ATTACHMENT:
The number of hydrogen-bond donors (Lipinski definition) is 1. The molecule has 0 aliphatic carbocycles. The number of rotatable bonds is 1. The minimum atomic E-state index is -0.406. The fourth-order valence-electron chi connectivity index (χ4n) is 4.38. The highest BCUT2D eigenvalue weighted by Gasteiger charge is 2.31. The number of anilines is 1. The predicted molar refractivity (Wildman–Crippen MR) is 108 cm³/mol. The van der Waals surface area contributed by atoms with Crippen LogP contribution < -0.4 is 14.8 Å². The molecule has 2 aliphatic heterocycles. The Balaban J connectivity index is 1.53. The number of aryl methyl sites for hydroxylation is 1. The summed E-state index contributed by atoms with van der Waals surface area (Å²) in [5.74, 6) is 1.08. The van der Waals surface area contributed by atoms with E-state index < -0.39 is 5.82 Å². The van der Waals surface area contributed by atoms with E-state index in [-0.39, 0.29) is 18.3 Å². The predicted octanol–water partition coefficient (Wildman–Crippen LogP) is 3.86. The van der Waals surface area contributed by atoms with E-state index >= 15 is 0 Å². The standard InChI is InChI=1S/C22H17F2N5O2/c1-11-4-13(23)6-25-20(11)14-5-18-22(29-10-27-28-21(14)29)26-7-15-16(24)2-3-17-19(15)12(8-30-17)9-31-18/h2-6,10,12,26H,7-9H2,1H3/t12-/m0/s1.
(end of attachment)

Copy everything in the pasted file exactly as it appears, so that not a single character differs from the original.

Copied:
The number of hydrogen-bond donors (Lipinski definition) is 1. The molecule has 0 aliphatic carbocycles. The number of rotatable bonds is 1. The minimum atomic E-state index is -0.406. The fourth-order valence-electron chi connectivity index (χ4n) is 4.38. The highest BCUT2D eigenvalue weighted by Gasteiger charge is 2.31. The number of anilines is 1. The predicted molar refractivity (Wildman–Crippen MR) is 108 cm³/mol. The van der Waals surface area contributed by atoms with Crippen LogP contribution < -0.4 is 14.8 Å². The molecule has 2 aliphatic heterocycles. The Balaban J connectivity index is 1.53. The number of aryl methyl sites for hydroxylation is 1. The summed E-state index contributed by atoms with van der Waals surface area (Å²) in [5.74, 6) is 1.08. The van der Waals surface area contributed by atoms with E-state index < -0.39 is 5.82 Å². The van der Waals surface area contributed by atoms with E-state index in [-0.39, 0.29) is 18.3 Å². The predicted octanol–water partition coefficient (Wildman–Crippen LogP) is 3.86. The van der Waals surface area contributed by atoms with E-state index >= 15 is 0 Å². The standard InChI is InChI=1S/C22H17F2N5O2/c1-11-4-13(23)6-25-20(11)14-5-18-22(29-10-27-28-21(14)29)26-7-15-16(24)2-3-17-19(15)12(8-30-17)9-31-18/h2-6,10,12,26H,7-9H2,1H3/t12-/m0/s1.